Fibroglandular tissue and background parenchymal enhancement on breast MRI following bilateral-salpingo-oophorectomy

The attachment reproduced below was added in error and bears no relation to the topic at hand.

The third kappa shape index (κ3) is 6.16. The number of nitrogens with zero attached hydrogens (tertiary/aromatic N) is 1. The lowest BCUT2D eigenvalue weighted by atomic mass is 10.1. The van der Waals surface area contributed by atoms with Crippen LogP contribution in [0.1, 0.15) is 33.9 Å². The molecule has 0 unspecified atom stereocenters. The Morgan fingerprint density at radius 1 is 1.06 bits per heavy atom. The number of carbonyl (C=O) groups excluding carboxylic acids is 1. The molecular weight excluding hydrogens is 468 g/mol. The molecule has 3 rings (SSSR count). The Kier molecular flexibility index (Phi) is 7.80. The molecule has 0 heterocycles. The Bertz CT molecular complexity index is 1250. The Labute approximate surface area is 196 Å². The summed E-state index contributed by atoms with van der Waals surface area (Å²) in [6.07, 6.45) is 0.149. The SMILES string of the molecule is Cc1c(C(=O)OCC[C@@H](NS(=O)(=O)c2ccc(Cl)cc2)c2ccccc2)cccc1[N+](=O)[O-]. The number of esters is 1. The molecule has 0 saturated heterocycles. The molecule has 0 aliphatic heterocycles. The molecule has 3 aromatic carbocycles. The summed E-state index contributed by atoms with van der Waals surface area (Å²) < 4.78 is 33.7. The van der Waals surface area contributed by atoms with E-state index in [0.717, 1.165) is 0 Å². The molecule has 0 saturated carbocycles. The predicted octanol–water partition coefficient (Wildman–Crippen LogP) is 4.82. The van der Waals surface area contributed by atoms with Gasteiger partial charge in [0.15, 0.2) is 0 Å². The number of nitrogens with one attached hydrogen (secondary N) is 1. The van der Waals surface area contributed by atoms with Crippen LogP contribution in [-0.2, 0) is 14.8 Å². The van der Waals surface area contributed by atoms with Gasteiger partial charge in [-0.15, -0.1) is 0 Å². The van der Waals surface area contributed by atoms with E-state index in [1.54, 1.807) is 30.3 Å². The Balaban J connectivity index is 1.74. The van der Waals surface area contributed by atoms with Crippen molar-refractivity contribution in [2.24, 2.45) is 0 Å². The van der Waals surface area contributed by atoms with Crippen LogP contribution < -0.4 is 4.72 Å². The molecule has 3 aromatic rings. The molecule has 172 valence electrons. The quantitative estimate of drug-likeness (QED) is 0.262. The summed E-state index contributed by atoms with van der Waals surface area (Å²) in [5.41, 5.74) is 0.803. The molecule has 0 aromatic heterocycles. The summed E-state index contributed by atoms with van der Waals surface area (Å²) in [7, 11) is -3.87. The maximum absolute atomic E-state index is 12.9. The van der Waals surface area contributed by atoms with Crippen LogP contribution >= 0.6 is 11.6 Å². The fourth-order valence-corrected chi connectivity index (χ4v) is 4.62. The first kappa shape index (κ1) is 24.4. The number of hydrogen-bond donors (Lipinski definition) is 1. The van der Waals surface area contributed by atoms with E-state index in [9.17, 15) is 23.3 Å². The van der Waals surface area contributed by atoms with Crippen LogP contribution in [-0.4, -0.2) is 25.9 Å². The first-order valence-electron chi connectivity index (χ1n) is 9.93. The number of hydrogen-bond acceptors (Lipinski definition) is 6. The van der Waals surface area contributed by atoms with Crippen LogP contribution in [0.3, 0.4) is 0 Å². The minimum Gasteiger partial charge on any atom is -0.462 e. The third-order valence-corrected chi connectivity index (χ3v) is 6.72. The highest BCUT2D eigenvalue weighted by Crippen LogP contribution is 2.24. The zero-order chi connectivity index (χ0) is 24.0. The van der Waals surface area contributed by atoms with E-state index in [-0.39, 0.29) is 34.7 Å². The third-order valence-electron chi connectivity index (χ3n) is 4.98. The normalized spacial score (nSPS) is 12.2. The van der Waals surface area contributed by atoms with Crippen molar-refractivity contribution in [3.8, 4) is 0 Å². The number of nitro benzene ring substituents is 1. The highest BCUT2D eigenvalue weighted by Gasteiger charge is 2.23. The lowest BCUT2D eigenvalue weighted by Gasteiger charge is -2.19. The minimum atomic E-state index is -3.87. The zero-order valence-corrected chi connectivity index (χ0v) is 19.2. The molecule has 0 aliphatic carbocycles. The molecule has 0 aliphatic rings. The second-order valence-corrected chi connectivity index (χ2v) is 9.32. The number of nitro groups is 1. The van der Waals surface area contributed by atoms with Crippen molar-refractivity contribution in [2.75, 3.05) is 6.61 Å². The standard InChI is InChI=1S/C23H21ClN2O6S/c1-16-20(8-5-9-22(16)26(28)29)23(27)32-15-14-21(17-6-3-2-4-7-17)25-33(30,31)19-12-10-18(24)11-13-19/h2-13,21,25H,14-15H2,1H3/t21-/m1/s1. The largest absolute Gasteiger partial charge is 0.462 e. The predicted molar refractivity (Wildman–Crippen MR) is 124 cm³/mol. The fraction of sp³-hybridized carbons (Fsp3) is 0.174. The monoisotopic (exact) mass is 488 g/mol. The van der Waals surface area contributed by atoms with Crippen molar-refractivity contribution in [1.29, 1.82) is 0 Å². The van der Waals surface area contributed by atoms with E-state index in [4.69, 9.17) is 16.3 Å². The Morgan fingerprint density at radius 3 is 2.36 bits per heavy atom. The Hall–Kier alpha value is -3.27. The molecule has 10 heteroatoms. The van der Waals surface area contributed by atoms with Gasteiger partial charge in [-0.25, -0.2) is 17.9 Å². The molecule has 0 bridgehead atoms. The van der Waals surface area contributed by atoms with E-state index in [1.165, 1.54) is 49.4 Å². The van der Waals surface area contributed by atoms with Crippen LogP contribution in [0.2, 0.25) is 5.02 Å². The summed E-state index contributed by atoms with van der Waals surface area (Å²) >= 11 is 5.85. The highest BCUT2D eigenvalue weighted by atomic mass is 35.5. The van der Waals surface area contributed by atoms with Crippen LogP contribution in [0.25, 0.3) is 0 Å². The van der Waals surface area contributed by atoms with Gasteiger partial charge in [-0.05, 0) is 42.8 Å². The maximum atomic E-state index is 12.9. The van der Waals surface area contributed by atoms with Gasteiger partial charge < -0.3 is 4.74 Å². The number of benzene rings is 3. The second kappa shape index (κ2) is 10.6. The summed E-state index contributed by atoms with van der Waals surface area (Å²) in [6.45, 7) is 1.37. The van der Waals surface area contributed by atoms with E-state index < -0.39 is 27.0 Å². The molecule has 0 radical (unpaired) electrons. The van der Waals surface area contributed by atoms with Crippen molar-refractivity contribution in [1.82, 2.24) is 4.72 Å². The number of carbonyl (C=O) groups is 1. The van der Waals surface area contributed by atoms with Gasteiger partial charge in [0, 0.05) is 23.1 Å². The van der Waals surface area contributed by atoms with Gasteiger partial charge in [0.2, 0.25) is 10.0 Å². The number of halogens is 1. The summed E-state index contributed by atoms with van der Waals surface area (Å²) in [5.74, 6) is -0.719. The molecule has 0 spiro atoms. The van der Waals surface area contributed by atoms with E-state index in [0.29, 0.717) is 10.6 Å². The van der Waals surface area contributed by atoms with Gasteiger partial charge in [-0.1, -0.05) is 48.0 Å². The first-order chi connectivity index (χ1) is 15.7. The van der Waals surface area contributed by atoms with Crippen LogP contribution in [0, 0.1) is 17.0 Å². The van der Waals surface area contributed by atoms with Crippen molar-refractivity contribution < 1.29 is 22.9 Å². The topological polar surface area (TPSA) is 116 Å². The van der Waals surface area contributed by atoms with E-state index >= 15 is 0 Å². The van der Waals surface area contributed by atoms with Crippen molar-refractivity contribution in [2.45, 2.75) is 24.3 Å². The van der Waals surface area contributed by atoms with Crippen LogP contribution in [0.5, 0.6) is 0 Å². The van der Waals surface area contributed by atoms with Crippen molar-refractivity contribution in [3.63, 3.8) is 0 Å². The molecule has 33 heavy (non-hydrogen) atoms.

It has been well-studied that women with a BRCA1 or BRCA2 gene mutation have an increased risk for breast and ovarian cancer. One of the recommended interventions is a bilateral salpingo-oophorectomy (BSO), which decreases a BRCA1 or BRCA2 mutation carrier’s risk of developing ovarian and breast cancer. Since ovaries produce natural hormones, which also stimulate breast cells, removal of ovaries and thus, removal of natural hormones, could decrease breast cancer risk. Two biomarkers, background parenchymal enhancement (BPE) and fibroglandular tissue (FGT), are reported on breast MRI images. Each has been studied as a qualitative way to determine a woman’s residual breast cancer risk post-BSO. It is hypothesized that since BPE and FGT are influenced by hormones, a decrease in BPE and FGT could be interpreted as a decrease in breast cancer risk. To further investigate this phenomenon, we performed a retrospective study, reviewing medical records and collecting data of patients all from the University of California, San Francisco (UCSF) Cancer Center. BPE, FGT and breast density categories will be collected pre- and post- BSO. We plan to see a decrease in BPE, FGT and breast density post-BSO. In total, thirteen patients were identified that fit our inclusion criteria. Seven patients were analyzed in our study population for BPE. Analyzing BPE, the Wilcoxon Signed-Rank Test analysis did not find a significant decrease in BPE post-BSO (Z=-0.276, p=0.783). Thirteen patients were identified that fit our population inclusion criteria for FGT. The Wilcoxon Signed-Rank Test analysis did not find a significant decrease in FGT post-BSO (Z=-1.000, p=0.317). A secondary analysis was conducted to assess whether breast density decreased post-BSO. We used the same inclusion criteria as BPE and FGT and obtained 19 women, 9 of which were previously analyzed for BPE and FGT. The results of the Wilcoxon Signed-Rank Test did not find significant results (Z=0.378, p=0.705). Additional studies are required before we are able to obtain enough evidence to incorporate BPE and FGT biomarkers as a qualitative approach to determining residual cancer risk post-BSO.